NOTE: This post was written right before COVID-19 shut most things down and we had to bank it in order to cover pandemic related content. With the backdrop of racial turmoil currently sweeping our nation, it serves to highlight the critical importance of tackling this challenging area of the church’s mission.

Have you ever wanted your church to become more multicultural?  It’s what some churches – maybe even yours – aspire to be. It’s kind of a fad right now. Some would even say it was the dominant model of the earliest churches outside of Jerusalem. But it’s not without challenges. 

The church I pastor is located in the most diverse small city in the country.  That’s awesome in so many ways and it’s a reminder for us that we are uniquely called to be a multicultural community of faith. Over the years we’ve learned some of the highs and lows of becoming this kind of church. Two unique challenges stand out from our experience.  These challenges are often not mentioned, so I’m going to name them.


For everyone. My comfort zone is my culture. Unless my church embraces only my culture, I’m going to experience discomfort. When we use multiple styles of music, dress, language, leadership and more – it’s uncomfortable. Africans and Asians and Europeans and LatinX think differently and worship differently, to say nothing of Boomers, Xers, Millennials and Gen-Z. To make room for these differences requires that I surrender part of my comfort zone. 

When we address social, political, and organizational issues from the standpoint of other cultures, it’s uncomfortable.  Nobody gets a pass on this. I regularly find myself repeating the mantra, “We have to be comfortable being uncomfortable.” 

A church community needs to be a safe community, but safe and comfortable are not the same. Issues like immigration, racism, education, healthcare, and law enforcement look different thru the eyes of different cultures. For example, a uniformed police officer in the church lobby may communicate safety and order to one culture, and simultaneously communicate fear of deportation to another. Similarly, conversations about protecting the unborn can rally one culture while reminding another that they’ve had people dictate what they can do with their own bodies for 400 plus years. 

So, the first challenge is the journey out of your comfort zone and into the uncomfortable.  That doesn’t mean it’s not filled with delight and discovery. But it will include making everyone uncomfortable at points.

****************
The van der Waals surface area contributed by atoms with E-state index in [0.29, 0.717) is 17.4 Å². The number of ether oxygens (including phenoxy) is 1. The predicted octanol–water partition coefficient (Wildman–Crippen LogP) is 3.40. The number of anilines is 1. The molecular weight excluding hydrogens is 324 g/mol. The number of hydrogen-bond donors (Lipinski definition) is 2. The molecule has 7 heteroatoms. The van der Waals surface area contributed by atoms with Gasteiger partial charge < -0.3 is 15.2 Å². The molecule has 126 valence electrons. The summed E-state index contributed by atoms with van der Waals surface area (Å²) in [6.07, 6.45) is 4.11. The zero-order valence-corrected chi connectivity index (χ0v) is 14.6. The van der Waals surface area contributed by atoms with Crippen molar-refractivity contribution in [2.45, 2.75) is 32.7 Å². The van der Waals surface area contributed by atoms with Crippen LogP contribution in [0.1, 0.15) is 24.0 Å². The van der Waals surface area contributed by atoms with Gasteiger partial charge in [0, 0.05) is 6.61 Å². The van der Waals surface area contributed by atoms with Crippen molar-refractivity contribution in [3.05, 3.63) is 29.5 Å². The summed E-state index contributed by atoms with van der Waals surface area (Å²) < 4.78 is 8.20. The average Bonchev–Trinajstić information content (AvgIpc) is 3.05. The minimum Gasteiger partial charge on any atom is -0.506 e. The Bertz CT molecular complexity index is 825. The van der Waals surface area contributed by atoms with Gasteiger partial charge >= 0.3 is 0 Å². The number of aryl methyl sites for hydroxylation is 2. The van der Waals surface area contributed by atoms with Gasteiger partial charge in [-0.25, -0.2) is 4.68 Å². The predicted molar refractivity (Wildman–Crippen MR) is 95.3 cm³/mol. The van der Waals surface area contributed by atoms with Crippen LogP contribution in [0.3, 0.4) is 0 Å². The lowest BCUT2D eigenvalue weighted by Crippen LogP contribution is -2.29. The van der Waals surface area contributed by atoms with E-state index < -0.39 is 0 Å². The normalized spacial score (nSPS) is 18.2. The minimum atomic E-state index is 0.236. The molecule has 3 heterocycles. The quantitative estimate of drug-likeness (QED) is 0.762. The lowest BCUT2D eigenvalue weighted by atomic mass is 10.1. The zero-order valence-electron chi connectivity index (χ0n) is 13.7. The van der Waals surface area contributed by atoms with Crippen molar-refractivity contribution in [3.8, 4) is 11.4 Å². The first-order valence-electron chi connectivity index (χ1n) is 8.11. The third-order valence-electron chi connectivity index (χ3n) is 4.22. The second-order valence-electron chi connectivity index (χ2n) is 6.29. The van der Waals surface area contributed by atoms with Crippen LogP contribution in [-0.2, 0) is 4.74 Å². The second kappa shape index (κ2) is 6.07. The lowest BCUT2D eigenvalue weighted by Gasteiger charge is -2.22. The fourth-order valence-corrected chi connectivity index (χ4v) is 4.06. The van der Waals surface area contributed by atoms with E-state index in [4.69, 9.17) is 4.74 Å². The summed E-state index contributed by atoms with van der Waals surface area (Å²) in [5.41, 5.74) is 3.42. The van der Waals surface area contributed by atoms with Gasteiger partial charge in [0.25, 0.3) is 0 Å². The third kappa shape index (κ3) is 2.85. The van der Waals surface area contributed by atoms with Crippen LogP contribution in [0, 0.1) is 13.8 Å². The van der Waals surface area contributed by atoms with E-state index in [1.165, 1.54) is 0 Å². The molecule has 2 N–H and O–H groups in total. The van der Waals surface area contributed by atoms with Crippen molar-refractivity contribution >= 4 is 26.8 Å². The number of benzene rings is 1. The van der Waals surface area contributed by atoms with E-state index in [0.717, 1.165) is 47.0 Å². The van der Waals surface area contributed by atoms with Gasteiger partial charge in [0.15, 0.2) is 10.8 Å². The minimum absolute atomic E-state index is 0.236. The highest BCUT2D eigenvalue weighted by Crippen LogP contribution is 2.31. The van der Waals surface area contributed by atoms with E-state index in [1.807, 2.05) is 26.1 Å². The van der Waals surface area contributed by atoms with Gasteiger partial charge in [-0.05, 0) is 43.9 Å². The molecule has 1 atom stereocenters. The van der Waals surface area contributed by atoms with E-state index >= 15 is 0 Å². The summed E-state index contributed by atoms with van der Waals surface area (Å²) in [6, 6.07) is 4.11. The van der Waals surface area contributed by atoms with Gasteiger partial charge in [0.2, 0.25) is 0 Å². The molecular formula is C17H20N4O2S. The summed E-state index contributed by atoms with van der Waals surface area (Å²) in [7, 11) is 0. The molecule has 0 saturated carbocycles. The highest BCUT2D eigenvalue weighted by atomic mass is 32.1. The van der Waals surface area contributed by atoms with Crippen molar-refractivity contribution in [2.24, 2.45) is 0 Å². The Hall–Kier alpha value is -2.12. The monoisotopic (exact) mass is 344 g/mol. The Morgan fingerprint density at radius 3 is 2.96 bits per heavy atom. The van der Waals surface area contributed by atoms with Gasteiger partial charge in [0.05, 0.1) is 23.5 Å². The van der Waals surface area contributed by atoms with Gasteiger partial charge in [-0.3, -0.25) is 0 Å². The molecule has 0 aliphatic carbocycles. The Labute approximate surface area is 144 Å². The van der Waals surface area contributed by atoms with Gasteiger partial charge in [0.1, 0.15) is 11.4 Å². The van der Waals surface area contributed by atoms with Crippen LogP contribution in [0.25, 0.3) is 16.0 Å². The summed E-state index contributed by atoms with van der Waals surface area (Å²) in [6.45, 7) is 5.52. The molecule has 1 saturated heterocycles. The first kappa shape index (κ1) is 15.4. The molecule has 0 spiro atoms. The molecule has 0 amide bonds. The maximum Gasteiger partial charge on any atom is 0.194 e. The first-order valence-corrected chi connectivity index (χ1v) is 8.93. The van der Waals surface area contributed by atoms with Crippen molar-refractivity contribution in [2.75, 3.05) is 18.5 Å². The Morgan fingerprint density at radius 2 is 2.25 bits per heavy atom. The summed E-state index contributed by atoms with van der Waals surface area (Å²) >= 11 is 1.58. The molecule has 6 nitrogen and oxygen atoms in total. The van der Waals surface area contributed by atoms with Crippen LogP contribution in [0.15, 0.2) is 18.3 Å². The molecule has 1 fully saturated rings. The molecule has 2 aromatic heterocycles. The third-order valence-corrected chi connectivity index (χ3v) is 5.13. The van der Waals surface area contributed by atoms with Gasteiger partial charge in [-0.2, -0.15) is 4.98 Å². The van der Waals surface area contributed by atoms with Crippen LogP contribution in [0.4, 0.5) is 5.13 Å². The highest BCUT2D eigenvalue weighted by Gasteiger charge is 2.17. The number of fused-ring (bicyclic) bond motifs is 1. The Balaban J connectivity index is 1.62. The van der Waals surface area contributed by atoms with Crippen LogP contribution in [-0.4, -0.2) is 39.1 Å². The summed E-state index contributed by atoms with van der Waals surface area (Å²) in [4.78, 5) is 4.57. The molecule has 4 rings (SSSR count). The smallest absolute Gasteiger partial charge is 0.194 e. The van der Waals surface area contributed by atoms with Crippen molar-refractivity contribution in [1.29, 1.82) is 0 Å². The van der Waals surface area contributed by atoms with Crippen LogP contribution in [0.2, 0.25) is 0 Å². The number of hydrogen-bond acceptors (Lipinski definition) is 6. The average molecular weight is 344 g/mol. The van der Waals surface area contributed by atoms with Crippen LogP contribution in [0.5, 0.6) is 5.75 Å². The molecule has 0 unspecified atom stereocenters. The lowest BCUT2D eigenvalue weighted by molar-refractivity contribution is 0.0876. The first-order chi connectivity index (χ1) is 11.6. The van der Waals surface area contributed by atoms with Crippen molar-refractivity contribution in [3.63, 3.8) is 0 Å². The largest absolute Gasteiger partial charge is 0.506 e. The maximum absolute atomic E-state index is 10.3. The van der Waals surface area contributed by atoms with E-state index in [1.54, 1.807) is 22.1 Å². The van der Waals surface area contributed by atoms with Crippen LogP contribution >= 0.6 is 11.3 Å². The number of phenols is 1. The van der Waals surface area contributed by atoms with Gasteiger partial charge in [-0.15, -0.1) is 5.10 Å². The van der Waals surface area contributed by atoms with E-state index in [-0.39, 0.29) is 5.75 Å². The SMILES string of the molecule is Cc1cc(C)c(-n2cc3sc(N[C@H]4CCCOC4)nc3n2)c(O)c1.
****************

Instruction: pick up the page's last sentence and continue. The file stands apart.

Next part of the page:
Get Comfortable Being Uncomfortable is not the most appealing slogan for many people. If someone attends a church because it makes them feel comfortable, then embracing other cultures is a reason to hit the exit. We have certainly experienced that. The fastest way to grow a church is to attract people who are like each other. Once you start asking people to surrender their comfort zone, some will decline the offer. Good, godly people will walk out the door in search of a church that feels more like home. They’ll look for some place where their culture and beliefs are not challenged. 

Is it worth it? Absolutely. It’s one of the most exhilarating aspects of ministry in my own experience.  I’ve been enriched and humbled and enlightened and delighted.  I’ve seen the “multi-faceted wisdom of God made known” (Ephesians 3:10) thru his multicultural church. But it’s often uncomfortable. And it’s slow progress. 

It’s our unique calling as a church in our city. If it’s your calling, too, then know the challenges involved, but also know that it’s more than worth it.

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Mark is Lead Pastor at Seneca Creek Community Church in Gaithersburg, MD where he's served since 1989. He's a former U.S. Marine, and a graduate of Moody Bible Institute and TEDS. He and his wife, Diane, have two grown daughters. Mark enjoys cycling, reading, Cornhusker football, and almost every kind of music. He blogs at

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  1. David Walton on July 3, 2020 at 10:02 am

    Thanks Mark for taking this challenging topic on. I serve as the President of a christian non-profit Push The Rock) and the comments apply in my world as well as in the church

  2. Bill Kynes on July 1, 2020 at 2:15 pm

    Thanks, Mark, for taking this difficult and challenging path in your church. May the Lord bless it richly!

    • Brad Wos on February 5, 2023 at 8:08 am

      Thank you Mark for this article. Sorry to just be reading this 2 years later. I serve with the Efca central as the multicultural director based in St Louis. Fully agree that this is a slow ministry and moving out of comfort zones is missional. We lived in Africa for 14 years and lived the culture of Rev 7:9 community that has a wealth of spirit with no material possessions.

      Loved this quote…
      I’ve been enriched and humbled and enlightened and delighted. I’ve seen the “multi-faceted wisdom of God made known” (Ephesians 3:10) thru his multicultural church. But it’s often uncomfortable. And it’s slow progress.

      Thank you for your heart to seek to obey Rev 7:9 and not the idols of comfort in our culture.

  3. Paulo Freire on July 1, 2020 at 9:24 am

    Thanks Mark for these words. They are well said. All the effort is well worth the results as God’s people come together under the banner of grace instead of our comfortable culture.

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